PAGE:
Mir

Full screen (bypassed) surfaces (e.g. GLMark2Test) are missing frames and appear to freeze or judder with swap interval 0

Bug #1379685 reported by Daniel van Vugt on 2014-10-10
8
This bug affects 1 person
Affects Status Importance Assigned to Milestone
Mir
Fix Released
Medium
Daniel van Vugt
mir (Ubuntu)
Medium
Unassigned

Bug Description

I'm observing missing client frames when swap interval is set to zero.

Test case (1):
https://code.launchpad.net/~vanvugt/mir/wacky/+merge/237907

Test case (2):
sudo bin/mir_performance_tests
Expected: Perfect smoothness
Observed: Constant slight visible judder during all the animations.

Related branches

Changed in mir:
assignee: nobody → Daniel van Vugt (vanvugt)
Daniel van Vugt (vanvugt) wrote :

The problem appears to be our new(ish) drop_frame implementation:

void mc::BufferQueue::drop_frame(std::unique_lock<std::mutex> lock)
{
    auto buffer_to_give = pop(ready_to_composite_queue);
    /* Advance compositor buffer so it always points to the most recent
     * client content
     */
    if (!contains(current_compositor_buffer, buffers_sent_to_compositor))
    {
       current_buffer_users.clear();
       void const* const impossible_user_id = this;
       current_buffer_users.push_back(impossible_user_id);
       std::swap(buffer_to_give, current_compositor_buffer);
    }
    give_buffer_to_client(buffer_to_give, std::move(lock));
}

The issue is that ready_to_composite_queue.size() == 1, somehow, and so we're actually dropping the newest frame. The complicated swapping logic in the middle (which seems to be an attempt to avoid the problem) appears to be doing nothing, or simply not working.

Changed in mir:
status: New → Triaged
importance: Undecided → High
Daniel van Vugt (vanvugt) wrote :

And ready_to_composite_queue.size() == 1, because buffers_sent_to_compositor.size() == 2.

And that is because the compositor is holding buffers across frames. Which is because it's full screen -- bypass!

So the answer is BufferQueue is behaving as well as it can. But if you want to avoid out-of-order frames and have bypass support then you need quad buffers :P

Actually, now I remember this is a problem I discovered in lp:~vanvugt/mir/double ... if you had framedropping and bypass then real buffer demand reached 4. If you enable bypass with framedropping and only have 3 buffers then you'll end up dropping your newest frame.

There is an alternative solution to quad-buffering though - Drop the oldest frame which *might* still be bypassed. Worst case is you end up tearing.

summary: - Missing frames/out of order with swap interval 0
+ Full screen (bypassed) surfaces are missing frames/out of order with
+ swap interval 0
Changed in mir:
importance: High → Medium
assignee: Daniel van Vugt (vanvugt) → nobody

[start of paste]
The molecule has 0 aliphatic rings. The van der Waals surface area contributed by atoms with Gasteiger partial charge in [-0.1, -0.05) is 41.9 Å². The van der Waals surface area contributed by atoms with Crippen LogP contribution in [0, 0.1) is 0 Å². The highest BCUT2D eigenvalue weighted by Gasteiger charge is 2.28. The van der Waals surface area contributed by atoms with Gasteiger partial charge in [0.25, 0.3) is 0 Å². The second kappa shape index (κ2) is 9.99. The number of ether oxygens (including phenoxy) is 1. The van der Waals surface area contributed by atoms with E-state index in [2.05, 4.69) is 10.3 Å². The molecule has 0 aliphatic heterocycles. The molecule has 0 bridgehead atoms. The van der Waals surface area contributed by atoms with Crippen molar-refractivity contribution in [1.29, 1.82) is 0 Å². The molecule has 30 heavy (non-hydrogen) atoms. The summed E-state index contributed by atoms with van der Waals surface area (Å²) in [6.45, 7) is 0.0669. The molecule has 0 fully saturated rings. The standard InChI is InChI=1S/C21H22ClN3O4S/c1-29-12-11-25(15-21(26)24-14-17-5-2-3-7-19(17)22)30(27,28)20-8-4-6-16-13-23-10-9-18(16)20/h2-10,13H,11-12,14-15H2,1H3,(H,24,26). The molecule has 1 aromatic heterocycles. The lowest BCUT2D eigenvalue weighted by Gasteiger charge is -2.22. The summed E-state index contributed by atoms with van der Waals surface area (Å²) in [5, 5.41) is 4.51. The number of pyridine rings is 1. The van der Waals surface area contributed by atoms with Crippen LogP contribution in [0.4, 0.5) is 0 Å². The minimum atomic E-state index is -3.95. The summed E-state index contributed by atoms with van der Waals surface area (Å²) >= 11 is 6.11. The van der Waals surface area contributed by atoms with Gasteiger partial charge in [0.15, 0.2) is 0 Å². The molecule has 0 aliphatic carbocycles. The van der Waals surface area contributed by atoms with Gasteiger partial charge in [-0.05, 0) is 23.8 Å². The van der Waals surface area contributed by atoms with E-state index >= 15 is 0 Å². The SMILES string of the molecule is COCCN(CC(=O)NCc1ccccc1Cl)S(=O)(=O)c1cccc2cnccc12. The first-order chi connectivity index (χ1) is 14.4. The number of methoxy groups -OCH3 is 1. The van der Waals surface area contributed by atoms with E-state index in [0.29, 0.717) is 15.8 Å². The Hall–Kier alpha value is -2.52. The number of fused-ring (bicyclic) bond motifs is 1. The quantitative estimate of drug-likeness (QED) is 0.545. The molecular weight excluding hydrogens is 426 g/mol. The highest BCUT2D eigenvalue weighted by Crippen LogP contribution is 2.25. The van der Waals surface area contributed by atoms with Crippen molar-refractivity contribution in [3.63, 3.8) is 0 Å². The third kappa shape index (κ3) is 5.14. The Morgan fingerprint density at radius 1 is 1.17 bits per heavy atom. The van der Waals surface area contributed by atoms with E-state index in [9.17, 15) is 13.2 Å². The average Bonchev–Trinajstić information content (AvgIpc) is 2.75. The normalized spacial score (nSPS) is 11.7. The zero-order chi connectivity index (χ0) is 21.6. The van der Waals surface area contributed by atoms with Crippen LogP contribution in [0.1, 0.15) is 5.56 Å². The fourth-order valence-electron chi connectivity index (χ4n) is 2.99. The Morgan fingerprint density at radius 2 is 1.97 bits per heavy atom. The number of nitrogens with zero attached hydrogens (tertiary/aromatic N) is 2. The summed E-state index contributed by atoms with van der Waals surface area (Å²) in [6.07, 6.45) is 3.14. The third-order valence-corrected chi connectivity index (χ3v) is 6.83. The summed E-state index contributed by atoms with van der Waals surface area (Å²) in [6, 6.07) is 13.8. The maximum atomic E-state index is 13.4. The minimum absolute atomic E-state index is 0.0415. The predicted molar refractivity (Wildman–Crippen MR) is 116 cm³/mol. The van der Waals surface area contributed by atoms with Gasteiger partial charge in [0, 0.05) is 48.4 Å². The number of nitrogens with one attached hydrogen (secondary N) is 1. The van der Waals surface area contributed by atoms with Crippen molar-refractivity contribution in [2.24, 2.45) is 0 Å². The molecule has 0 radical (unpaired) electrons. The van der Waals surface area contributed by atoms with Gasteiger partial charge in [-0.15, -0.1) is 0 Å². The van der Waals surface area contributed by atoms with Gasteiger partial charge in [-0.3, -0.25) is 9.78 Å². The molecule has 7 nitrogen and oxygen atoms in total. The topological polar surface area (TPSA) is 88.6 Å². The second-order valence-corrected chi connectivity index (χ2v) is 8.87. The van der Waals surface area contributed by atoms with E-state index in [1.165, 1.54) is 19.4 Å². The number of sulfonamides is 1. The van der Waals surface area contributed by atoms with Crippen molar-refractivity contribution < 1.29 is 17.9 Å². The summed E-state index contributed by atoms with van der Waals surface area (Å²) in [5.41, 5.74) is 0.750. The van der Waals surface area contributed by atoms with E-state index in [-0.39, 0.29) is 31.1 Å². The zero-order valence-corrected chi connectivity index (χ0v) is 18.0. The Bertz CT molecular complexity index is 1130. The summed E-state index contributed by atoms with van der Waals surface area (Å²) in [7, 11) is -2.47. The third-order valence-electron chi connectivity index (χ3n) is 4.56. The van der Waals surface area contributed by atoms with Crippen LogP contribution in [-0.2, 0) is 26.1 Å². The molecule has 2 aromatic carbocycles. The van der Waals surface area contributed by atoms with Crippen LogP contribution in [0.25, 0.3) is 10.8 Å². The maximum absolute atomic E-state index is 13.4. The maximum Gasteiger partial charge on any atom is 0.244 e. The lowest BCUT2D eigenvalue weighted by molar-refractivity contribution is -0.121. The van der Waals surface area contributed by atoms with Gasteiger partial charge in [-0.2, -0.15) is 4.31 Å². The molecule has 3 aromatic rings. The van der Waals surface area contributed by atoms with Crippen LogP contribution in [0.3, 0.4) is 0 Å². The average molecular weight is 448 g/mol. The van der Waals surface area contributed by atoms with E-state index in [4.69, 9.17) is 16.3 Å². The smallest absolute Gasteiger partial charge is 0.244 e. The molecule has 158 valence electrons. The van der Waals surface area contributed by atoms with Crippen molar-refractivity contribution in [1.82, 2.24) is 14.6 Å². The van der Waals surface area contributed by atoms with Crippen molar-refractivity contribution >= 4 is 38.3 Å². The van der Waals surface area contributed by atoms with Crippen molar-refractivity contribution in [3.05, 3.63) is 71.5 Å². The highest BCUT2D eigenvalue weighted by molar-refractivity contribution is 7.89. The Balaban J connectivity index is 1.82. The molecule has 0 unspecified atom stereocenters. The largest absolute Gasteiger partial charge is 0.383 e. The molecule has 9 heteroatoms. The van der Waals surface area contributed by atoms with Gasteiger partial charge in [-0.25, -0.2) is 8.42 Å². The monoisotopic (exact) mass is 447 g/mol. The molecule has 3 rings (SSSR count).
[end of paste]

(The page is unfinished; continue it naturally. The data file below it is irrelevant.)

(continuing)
A second alternative solution is to let bypass tear if framedropping is enabled. Then it doesn't need to hold any buffer reference, just reset the CRTC each frame.

Alexandros Frantzis (afrantzis) wrote :

> There is an alternative solution to quad-buffering though - Drop the oldest frame which *might* still be bypassed.
> Worst case is you end up tearing.

> A second alternative solution is to let bypass tear if framedropping is enabled. Then it doesn't need to hold any
> buffer reference, just reset the CRTC each frame.

It's acceptable to have tearing with swap interval 0, and tearing is surely preferable to having out of order frames. All else being equal, we should prefer the solution that leads to the best visual experience, which could be either doing our best to minimizing tearing, with the risk of being inconsistent about it, or providing consistent tearing.

"Best visual experience" is easily achieved if we just intelligently scale up to quad-buffers when required. Then you never lose any frames and never tear. I will have to revive the aforementioned "double" branch and reintroduce the demand heuristic.

It's not just bypass either. Multi-monitor can lead to the same situation with frame dropping surfaces. It's quite plausible that two different compositor buffers are being held, resulting in only one left over for the client and so the newest frame gets dropped.

Dropping the newest frame on a surface that's rendering continuously is just a degradation in visual quality. But in a render-on-demand app, it can be catastrophic - resulting in an apparently frozen window with no new frames displayed for an unpredictably long time.

summary: - Full screen (bypassed) surfaces are missing frames/out of order with
- swap interval 0
+ Full screen (bypassed) surfaces are missing frames and appear to freeze
+ with swap interval 0
description: updated
Changed in mir:
milestone: 0.9.0 → 0.10.0
Changed in mir:
assignee: nobody → Daniel van Vugt (vanvugt)
Changed in mir:
status: Triaged → In Progress
description: updated
summary: - Full screen (bypassed) surfaces are missing frames and appear to freeze
- with swap interval 0
+ Full screen (bypassed) surfaces (e.g. GLMark2Test) are missing frames
+ and appear to freeze or judder with swap interval 0
Changed in mir:
status: In Progress → Fix Committed
Changed in mir:
status: Fix Committed → Fix Released
Daniel van Vugt (vanvugt) wrote :

mir (0.10.0+15.04.20150107.2-0ubuntu1) vivid; urgency=medium

Changed in mir (Ubuntu):
importance: Undecided → Medium
status: New → Fix Released
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